As the party conventions are set to kick off, we are presenting the 2020 Decision Desk HQ Election Forecasting Model, developed in conjunction with 0ptimus Analytics for the second straight cycle. Election models are no longer unique qualitative takes on a political elections. Rather, they have become somewhat commonplace analysis pieces that permeate the discussions among political enthusiasts and novices alike. Our hope is that our model services as a net positive addition to the quantitative discourse around U.S political analysis and thus we have designed our forecast to be robust and transparent. New for this year, we are submitting our forecast to the Harvard Data Science Review where the methodology will be reviewed by academics.
You can view the model here.
In 2018, we released our first forecast model, predicting the probability of victory in each of the 435 House races and 35 Senate races, as well as simulating the 2018 election 14,000,605 times to produce a probability of chamber control for the Republicans and Democrats. It performed very well- predicting 233 Democratic House Seats (actual: 235) and 52 GOP Senate seats (actual: 53). Now in the home stretch of the 2020 election, we are ready to reveal the continuation of that project.
2020 Model Highlights
For 2020, we’ve taken the same model that was predictive in 2018 and added new features, such as additional engineered fundraising metrics, political betting markets data, and more demographics (Asian and Cuban-American population, population density). We have also made additions to the Decision Desk HQ Poll Average, incorporating the recency and probabilistic modeling elements that produced good polling estimates in 2018, while adding pollster ratings into the equation. We also experimented with Google Trends, further modifications to Partisan Voter Index, and wage inequality by state- before concluding that- while cool- did not help improve the model.
The Presidential model is new, though built similarly to our tested formula for Congress. Less important in the Presidential model are candidate financing variables- these are less predictive for Presidential elections, and more important are demographics and political environment factors. For the national simulations, we incorporate the potential for strong correlated errors, similar to what we saw in the Midwest in 2016. If in a given simulation, Trump wins Pennsylvania, he becomes a favorite to win Michigan and Wisconsin as well. Conversely, in simulations where Biden wins Texas, his odds of winning Georgia, Florida, and Arizona grow significantly. Given the additional level of complications with Electoral College simulations, we have to settle for 140,605 simulations here- though that is still plenty.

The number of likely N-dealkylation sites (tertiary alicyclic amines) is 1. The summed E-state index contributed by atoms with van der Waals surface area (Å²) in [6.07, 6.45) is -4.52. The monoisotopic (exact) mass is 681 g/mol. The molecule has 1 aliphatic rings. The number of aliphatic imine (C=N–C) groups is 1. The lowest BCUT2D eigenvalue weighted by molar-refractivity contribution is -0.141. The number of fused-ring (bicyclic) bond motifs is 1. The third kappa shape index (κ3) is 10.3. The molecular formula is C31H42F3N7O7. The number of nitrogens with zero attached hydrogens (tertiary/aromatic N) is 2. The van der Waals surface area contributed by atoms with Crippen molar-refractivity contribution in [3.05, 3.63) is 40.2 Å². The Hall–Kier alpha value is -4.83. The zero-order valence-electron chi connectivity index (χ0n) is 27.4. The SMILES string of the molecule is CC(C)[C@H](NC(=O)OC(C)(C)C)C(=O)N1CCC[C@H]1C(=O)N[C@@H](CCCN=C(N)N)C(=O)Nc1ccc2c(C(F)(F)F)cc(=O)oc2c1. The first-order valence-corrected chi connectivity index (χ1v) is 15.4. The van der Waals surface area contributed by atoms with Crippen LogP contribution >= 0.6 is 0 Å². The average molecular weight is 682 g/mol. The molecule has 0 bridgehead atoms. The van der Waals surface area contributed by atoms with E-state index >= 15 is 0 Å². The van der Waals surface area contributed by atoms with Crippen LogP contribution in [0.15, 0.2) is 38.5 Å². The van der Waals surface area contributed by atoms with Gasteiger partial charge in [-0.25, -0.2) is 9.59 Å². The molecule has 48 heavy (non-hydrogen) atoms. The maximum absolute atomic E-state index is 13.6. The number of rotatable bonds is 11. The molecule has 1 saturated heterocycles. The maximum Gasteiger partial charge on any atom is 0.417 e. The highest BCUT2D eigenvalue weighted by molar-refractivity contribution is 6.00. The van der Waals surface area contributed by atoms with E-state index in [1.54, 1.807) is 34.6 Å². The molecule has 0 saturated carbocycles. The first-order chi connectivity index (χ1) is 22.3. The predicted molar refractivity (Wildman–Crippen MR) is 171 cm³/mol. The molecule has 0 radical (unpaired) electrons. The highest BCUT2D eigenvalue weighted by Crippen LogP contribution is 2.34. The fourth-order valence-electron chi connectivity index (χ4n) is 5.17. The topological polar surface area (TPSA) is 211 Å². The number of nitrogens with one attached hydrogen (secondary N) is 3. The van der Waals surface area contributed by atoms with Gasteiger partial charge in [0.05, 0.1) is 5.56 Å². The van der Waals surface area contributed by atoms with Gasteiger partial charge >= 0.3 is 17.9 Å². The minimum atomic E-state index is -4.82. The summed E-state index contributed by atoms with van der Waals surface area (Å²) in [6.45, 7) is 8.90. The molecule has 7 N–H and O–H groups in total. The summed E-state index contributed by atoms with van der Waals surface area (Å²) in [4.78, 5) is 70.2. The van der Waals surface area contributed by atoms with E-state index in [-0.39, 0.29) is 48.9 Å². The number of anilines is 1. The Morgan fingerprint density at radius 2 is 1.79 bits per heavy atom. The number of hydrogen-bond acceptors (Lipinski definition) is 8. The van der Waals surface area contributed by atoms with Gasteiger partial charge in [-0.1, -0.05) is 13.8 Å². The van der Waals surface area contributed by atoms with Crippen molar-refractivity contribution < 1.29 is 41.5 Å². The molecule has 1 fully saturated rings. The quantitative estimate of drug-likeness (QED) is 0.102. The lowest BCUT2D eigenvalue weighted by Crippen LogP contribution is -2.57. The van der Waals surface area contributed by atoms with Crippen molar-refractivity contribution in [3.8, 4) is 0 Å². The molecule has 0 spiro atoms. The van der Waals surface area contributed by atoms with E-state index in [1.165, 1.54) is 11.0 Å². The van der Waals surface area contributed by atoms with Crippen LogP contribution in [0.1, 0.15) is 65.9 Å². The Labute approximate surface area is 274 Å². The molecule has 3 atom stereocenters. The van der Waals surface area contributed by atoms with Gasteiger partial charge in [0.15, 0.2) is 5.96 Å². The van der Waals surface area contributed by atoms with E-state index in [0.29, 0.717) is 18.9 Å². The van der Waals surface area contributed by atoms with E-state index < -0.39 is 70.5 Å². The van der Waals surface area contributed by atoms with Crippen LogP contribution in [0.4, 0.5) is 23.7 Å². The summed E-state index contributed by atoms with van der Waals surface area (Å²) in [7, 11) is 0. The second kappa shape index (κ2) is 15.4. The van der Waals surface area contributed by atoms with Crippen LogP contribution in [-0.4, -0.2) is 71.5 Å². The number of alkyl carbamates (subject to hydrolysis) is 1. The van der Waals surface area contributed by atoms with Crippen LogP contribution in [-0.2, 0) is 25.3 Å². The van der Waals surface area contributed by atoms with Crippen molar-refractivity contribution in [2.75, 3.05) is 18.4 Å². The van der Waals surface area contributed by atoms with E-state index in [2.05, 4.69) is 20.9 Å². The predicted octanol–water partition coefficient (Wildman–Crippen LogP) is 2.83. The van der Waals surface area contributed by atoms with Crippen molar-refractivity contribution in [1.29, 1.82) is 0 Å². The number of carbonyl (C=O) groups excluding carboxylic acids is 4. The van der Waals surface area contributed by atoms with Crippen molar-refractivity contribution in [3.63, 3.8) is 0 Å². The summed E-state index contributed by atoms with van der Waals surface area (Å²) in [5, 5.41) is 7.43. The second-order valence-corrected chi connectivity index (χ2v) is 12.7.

Why Another Model?
Different people will engage with our model, and those of our colleagues, in different ways. We can’t say we know what all of those ways will be or that they will be considered good by all. We do know based on our own experience with providing election results and as engaged members of society, new ideas, information, and opportunities to access data will lead down paths we can’t imagine. That’s the story of human advancement. Technology has enabled collaborations in ways never before possible. We hope our contribution to this field plays some small role as a building block for something useful and of value that we can’t even imagine today.
So with that hope, and a sense of responsibility to be as thorough and transparent as possible, we present the 2020 Decision Desk HQ Election Forecasting Model, developed in conjunction with 0ptimus Analytics.